Studies have found that people overwhelmingly rate monogamous relationships as superior to consensually non-monogamous relationships on virtually every dimension you can think of . For example, monogamy is seen as promoting better relationship quality in terms of enhancing intimacy, safety, honesty, and communication. Even on qualities that have nothing to do with relationship functioning, such as paying taxes on time and taking a daily multi-vitamin, monogamy is seen as better for promoting them. Do people’s perceptions match up with reality, though? Are people in monogamous relationships necessarily much better off?
In the video below from our friends over at ASAP Science, they break down what the research in this area has found (and they even cite some of my own studies on this topic). As you’ll see, what the data show are that many of the presumed benefits of monogamy don’t quite hold up. However, this isn’t to say that consensual non-monogamy is superior to monogamy or that most people would be happier if they abandoned monogamy. To the contrary, the data suggest that different people may be better suited to different relationship styles.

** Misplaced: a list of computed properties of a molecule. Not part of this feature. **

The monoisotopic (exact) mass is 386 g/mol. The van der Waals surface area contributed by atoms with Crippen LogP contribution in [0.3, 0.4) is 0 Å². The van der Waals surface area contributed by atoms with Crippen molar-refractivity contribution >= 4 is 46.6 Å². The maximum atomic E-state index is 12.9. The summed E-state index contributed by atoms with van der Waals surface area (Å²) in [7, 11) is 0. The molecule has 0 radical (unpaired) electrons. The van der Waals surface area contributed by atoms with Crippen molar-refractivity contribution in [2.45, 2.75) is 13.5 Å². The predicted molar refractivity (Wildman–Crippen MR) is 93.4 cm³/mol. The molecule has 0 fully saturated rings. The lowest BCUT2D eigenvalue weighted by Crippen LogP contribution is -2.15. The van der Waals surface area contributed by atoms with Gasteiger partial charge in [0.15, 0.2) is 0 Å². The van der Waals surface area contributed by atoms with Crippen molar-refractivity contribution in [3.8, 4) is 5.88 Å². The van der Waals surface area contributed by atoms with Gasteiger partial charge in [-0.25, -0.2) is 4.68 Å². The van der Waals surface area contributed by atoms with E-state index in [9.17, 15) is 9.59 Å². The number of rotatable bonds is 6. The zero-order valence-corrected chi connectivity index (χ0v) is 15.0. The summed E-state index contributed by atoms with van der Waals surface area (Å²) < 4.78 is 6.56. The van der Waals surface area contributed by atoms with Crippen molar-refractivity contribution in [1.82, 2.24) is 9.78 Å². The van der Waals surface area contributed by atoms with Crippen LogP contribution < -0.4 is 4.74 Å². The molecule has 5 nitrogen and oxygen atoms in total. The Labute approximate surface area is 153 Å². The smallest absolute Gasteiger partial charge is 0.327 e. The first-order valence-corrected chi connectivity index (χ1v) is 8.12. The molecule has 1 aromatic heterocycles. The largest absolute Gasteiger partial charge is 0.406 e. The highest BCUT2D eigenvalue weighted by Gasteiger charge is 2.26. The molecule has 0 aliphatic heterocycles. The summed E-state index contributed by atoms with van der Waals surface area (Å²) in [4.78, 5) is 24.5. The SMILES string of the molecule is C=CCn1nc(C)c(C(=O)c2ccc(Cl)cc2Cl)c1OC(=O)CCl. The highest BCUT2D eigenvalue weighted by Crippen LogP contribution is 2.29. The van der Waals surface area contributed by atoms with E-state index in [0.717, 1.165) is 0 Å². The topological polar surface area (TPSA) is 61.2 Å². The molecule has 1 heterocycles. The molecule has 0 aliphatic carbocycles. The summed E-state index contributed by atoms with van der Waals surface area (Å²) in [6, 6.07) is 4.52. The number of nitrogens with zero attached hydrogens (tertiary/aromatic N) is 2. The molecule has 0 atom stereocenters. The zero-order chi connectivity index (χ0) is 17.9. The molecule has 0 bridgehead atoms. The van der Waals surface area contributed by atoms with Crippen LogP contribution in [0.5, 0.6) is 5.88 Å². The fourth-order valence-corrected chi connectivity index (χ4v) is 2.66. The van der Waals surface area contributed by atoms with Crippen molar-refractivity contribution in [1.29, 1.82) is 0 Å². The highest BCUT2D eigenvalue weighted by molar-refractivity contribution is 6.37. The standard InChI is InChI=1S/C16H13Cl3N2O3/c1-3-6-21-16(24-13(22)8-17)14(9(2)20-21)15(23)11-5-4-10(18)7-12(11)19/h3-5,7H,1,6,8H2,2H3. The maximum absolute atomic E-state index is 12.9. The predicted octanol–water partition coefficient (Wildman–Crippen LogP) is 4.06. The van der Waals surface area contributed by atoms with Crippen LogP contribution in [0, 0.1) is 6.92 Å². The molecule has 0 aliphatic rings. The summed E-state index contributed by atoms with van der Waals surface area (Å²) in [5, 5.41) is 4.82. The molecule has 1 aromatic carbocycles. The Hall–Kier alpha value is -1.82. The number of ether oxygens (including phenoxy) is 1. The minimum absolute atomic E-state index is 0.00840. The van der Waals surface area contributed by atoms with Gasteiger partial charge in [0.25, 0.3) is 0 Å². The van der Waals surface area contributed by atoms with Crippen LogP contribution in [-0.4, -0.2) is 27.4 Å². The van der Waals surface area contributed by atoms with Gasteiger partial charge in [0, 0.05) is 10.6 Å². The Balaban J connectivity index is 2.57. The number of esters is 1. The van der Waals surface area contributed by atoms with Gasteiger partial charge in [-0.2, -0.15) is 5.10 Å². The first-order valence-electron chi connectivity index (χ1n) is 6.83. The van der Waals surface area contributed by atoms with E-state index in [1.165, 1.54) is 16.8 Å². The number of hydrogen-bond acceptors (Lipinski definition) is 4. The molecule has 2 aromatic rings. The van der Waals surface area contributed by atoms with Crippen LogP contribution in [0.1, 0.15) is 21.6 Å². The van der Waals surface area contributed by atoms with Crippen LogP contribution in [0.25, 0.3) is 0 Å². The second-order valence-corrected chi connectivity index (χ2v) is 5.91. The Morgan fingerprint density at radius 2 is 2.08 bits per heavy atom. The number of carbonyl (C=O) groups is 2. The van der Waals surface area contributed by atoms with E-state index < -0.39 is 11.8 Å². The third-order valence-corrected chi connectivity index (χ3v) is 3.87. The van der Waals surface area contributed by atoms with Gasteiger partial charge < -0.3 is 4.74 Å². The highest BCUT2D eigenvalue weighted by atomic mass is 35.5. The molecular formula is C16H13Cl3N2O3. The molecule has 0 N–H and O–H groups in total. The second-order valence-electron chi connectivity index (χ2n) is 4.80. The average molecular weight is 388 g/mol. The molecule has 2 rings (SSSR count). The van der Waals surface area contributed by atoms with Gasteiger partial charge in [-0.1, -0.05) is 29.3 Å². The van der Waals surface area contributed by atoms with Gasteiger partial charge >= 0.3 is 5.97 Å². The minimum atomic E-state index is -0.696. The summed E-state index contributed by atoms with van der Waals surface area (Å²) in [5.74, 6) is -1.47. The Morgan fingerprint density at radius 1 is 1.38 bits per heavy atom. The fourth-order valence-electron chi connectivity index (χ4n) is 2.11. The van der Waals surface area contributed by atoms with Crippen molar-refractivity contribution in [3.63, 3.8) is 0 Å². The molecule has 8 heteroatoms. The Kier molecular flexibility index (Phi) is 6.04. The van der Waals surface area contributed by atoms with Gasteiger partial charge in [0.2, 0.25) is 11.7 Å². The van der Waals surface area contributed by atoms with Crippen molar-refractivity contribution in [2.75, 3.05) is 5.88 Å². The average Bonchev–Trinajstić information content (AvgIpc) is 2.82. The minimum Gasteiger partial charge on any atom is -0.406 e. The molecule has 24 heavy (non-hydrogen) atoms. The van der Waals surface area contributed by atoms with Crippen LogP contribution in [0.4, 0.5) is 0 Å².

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 Conley, T. D., Moors, A. C., Matsick, J. L., & Ziegler, A. (2013). The fewer the merrier?: Assessing stigma surrounding consensually non‐monogamous romantic relationships. Analyses of Social Issues and Public Policy, 13(1), 1-30.
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